Clearing, rendering order and overdraw
In the Universal Render Pipeline (URP), Camera clearing behavior depends on the Camera's Render Type.
At the start of its render loop, a Base Camera can clear its color buffer to a Skybox, clear its color buffer to a solid color, or use an uninitialized color buffer. You can choose this behavior using the Background Type property in the Base Camera Inspector.
Note that the contents of the uninitialized color buffer vary by platform. On some platforms, the unitialized color buffer will contain data from the previous frame. On other platforms, the unitialized color buffer will contain unintialized memory. You should choose to use an unitialized color buffer only if your Camera draws to every pixel in the color buffer, and you do not wish to incur the cost of an unnecessary clear operation.
A Base Camera always clears its depth buffer at the start of each render loop.
At the start of its render loop, an Overlay Camera receives a color buffer containing color data from the previous Cameras in the Camera stack. It does not clear the contents of the color buffer.
At the start of its render loop, an Overlay Camera receives a depth buffer containing depth data from the previous Cameras in the Camera Stack. You can choose this behavior using the Clear Depth property in the Overlay Camera Inspector.
When Clear Depth is set to true, the Overlay Camera clears the depth buffer and draws its view to the color buffer on top of any existing color data. When Clear Depth is set to false, the Overlay Camera tests against the depth buffer before drawing its view to the color buffer.
Camera culling and rendering order
If your URP Scene contains multiple Cameras, Unity performs their culling and rendering operations in a predictable order.
Once per frame, Unity performs the following operations:
- Unity gets the list of all active Base Cameras in the Scene.
- Unity organises the active Base Cameras into 2 groups: Cameras that render their view to Render Textures, and Cameras that render their view to the screen.
- Unity sorts the Base Cameras that render to Render Textures into Priority order, so that Cameras with a higher Priority value are drawn last.
- For each Base Camera that renders to a Render Texture, Unity performs the following steps:
- Unity sorts the Base Cameras that render to the screen into Priority order, so that Cameras with a higher Priority value are drawn last.
- For each Base Camera that renders to the screen, Unity performs the following steps:
- Cull the Base Camera
- Render the Base Camera to the screen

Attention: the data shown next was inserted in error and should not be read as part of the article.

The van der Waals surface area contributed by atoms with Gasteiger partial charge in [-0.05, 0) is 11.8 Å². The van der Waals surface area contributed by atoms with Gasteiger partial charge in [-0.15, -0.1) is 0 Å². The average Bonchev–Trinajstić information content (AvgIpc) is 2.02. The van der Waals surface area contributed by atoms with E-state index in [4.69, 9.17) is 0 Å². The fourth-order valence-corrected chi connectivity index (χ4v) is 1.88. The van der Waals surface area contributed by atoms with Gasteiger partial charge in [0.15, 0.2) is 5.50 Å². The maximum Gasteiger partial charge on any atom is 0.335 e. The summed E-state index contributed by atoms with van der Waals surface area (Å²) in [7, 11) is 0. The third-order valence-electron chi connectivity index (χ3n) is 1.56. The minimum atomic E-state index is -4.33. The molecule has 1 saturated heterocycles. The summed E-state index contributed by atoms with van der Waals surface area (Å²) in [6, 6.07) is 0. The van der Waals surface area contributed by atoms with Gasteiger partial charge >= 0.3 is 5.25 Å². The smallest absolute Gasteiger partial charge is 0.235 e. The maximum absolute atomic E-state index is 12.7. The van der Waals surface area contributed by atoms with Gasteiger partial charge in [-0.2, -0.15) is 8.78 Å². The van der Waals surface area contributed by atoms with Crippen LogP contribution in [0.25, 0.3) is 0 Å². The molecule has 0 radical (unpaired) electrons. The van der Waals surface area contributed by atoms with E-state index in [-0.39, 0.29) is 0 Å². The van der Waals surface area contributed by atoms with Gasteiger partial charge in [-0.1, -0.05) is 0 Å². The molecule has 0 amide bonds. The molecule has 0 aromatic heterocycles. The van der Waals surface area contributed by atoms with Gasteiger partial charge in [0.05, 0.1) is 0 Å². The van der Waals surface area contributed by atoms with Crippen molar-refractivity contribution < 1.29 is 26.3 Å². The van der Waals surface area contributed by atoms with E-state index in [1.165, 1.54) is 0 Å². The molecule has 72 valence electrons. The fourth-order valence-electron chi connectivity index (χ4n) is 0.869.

- For each Overlay Camera that is part of the Base Camera's Camera Stack, in the order defined in the Camera Stack:
- Cull the Overlay Camera
- Render the Overlay Camera to the screen
Unity can render an Overlay Camera’s view multiple times during a frame - either because the Overlay Camera appears in more than one Camera Stack, or because the Overlay Camera appears in the same Camera Stack more than once. When this happens, Unity does not reuse any element of the culling or rendering operation. The operations are repeated in full, in the order detailed above.
Important note: In this version of URP, Overlay Cameras and Camera Stacking are supported only when using the Forward Renderer. Overlay Cameras will not perform any part of their rendering loop if using the 2D Renderer.
URP performs several optimizations within a Camera, including rendering order optimizations to reduce overdraw. However, when you use a Camera Stack, you effectively define the order in which those Cameras are rendered. You must therefore be careful not to order the Cameras in a way that causes excessive overdraw.
When multiple Cameras in a Camera Stack render to the same render target, Unity draws each pixel in the render target for each Camera in the Camera Stack. Additionally, if more than one Base Camera or Camera Stack renders to the same area of the same render target, Unity draws any pixels in the overlapping area again, as many times as required by each Base Camera or Camera Stack.
You can use Unity's Frame Debugger, or platform-specific frame capture and debugging tools, to understand where excessive overdraw occurs in your Scene. You can then optimize your Camera Stacks accordingly.